Seven local speech stars headed to nationals |

Seven local speech stars headed to nationals

Seven local high school speech and debate competitors qualified for nationals. From left are: Megan Lodge, Eagle Valley; Sam Litt (kneeling), Battle Mountain, Noah Seeman, Battle Mountain; Garvin van Dernoot, Battle Mountain; Camryn Woodworth (kneeling_ Battle Mountain, Hailea Stone, Battle Mountain; Lydia Loupe, Eagle Valley. The national finals are June in Birmingham, Ala.
Randy Wyrick| |

National speech and debate Qualifiers

Battle Mountain

Hailea Stone, Original Oratory

Sam Litt, Original Oratory

Noah Seeman, World School Debate

Garvin van Dernoot and Camryn Woodworth, Duet Acting - Humor

Eagle Valley

Lydia Loupe, Original Oratory

Megan Lodge, Original Oratory

Battle Mountain is something like the New England Patriots (sorry Broncos fans) of speech and debate. They’ve sent competitors to the nationals seven times, including the last four consecutive years.

Battle Mountain’s five national qualifiers this year is a school record. Hailea Stone and Sam Litt, both juniors, are headed back to the nationals after both qualified for last year’s big stage.

Camryn Woodworth and Garvin van Dernoot made the nationals in duo interpretation.

Noah Seeman is headed to the nationals in a relatively new event, world schools debate.

“Everyone at nationals is good,” Stone said. “When were competing in the qualifiers, we had no chance to think about going back. We were just trying to stay alive.”

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At the other end of the valley, Eagle Valley is more than holding its own. Eagle Valley’s two national qualifiers equals the most that school has ever sent at once.

Megan Lodge and Lydia Loupe are both sophomores. Both qualified for nationals in informative speaking. In other words, if you were paying attention you’ll be smarter when they’re finished speaking than you were when they started.

Take personal and professional growth, for example. Try things. Some will work, some will not. That’s how you learn, Lodge said.

“Even if you fail, you grow,” Lodge explained.

Experience matters

Loupe reached the rarified air of the nationals last year as a freshman. Competitors there were pretty much just like her.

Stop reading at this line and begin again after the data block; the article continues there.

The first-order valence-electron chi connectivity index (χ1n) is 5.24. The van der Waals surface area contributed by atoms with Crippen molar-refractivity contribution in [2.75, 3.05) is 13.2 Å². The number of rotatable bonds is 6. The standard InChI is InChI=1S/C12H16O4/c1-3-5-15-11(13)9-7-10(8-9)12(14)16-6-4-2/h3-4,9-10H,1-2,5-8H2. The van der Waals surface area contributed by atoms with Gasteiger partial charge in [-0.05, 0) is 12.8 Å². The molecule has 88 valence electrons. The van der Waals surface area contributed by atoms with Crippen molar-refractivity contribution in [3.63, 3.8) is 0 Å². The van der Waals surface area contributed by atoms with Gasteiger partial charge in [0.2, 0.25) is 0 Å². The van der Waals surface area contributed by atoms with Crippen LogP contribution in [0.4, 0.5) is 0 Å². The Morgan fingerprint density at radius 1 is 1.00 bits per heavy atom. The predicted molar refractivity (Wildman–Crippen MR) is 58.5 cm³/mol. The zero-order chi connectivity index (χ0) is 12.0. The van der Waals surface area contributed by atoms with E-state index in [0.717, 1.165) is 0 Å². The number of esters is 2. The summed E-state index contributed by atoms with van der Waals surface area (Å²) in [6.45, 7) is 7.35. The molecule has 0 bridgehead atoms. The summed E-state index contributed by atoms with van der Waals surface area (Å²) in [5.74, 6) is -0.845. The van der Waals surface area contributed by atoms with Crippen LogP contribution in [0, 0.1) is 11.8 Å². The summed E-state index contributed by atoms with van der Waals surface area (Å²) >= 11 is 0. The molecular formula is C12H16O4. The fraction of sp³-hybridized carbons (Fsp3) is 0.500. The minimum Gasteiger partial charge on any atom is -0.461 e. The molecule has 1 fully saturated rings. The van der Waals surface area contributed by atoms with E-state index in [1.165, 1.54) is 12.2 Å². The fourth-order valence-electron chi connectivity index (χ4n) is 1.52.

“It wasn’t as terrifying as I thought,” Loupe said.

One lives and learns, especially at nationals, Litt said.

“It’s fun and eye-opening,” Litt said. “In local and regional meets you operate at one level. At the nationals it’s something else entirely.”

Stone’s trip to last year’s nationals solidified her ability to watch, ask questions and learn.

“When you’re talking to the competition or other coaches, you learn so many ways to do it better,” Stone said.

Seeman’s world schools debate event is a little like congressional debate, only more intelligent. Basically, you have a stated objective and you’re judged on whether you met that objective.

Sometimes you get weeks to prepare, sometimes a half hour. You’re kicking it Old School in both cases. For prep materials you get an almanac and a dictionary. You do not get to use a computer or smart phone.

How you qualify

At state’s, Battle Mountain swept the top four places in original oratory. Stone was your state champion. Litt was second. Both are juniors and both are headed back to nationals for the second straight year.

Van Dernoot and Woodworth won the state title in duet acting/humor.

We should make clear that winning a state title does not qualify you for nationals. To make that trip, you compete in something called National Qualifiers. Depending on your event and how many competitors are in it, you have to finish first or second.

Because it’s head-to-head, you can slog through as many as a dozen rounds in two days to qualify for nationals. Or you can go through that many rounds and still not qualify.

Get through all that and win, you get to travel to the nationals. This year’s is June in Birmingham, Alabama.

Staff Writer Randy Wyrick can be reached at 970-748-2935 and

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